Arthur A. Levine, March 2017
Reviewed from hardcover

Nine-year-old Sumac Lottery is one of seven Lottery siblings unschooled and co-parented by partners CardiMum and SOMETHING and partners PapaDum and PopCorn. When PopCorn (the only white parent) learns that his racist, homophobic father is ailing, the parents decide to bring “Grumps” to stay with the family for a while. True confession time: I’m only about half-way through this one because I’m finding it a bit of a slog. There are *so* many characters to keep track of, all introduced at more or less the same time! There is *so* many whimsical names for everything! I’m also pretty conflicted about the portrayal of Brian, a four-year-old whom we’re told used to go by the name Briar until they shaved their head and changed their name. The rest of the Lotterys still use she/her/hers pronouns for Brian, but from what I’ve read so far and what I’ve heard, we never learn what Brian wants. It’s totally fine for a kid to not be particular about their pronouns, but that should be articulated, especially in an otherwise progressive family. –Kazia

ashes to ashevilleAshes to Asheville by Sarah Dooley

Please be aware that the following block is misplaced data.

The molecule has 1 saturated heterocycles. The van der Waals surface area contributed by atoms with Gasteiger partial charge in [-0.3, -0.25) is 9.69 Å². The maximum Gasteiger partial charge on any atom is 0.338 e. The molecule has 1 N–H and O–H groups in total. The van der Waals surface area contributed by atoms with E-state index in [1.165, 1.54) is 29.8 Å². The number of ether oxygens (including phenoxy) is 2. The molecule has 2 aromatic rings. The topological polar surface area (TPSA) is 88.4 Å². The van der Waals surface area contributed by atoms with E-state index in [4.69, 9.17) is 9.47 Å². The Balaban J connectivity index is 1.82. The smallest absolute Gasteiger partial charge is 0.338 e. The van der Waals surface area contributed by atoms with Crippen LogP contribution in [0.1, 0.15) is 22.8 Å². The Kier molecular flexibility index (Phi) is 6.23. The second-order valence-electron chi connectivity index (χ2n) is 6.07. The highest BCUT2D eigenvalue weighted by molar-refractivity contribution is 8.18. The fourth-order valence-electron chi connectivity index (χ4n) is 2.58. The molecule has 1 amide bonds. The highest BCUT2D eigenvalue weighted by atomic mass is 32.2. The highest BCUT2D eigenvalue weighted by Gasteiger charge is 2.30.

G.P. Putnam, April 2017
Reviewed from ARC

After one of their moms dies, sisters Fella and Zoey are separated. Zoey lives with Mama Shannon, and Fella has been forced by pre-marriage act courts to live with late Mama Lacy’s homophobic mother. One night, Zoey decides to return Mama Lacy’s ashes to the home they once shared in Asheville, before the family’s financial situation forced them to move. Fella ends up along for the ride, and what was intended to be a very quick, very secret trip turns into a longer ordeal that leaves everyone panicked. The relationship between the sisters carries the story—and does a darn good job of it. This one has received a handful of starred reviews, and the writing is earnest and moving. It’s a beautiful story, but from a Stonewall-focused viewpoint, not the kind of representation that feels like it’s breaking new ground in middle grade. –Dani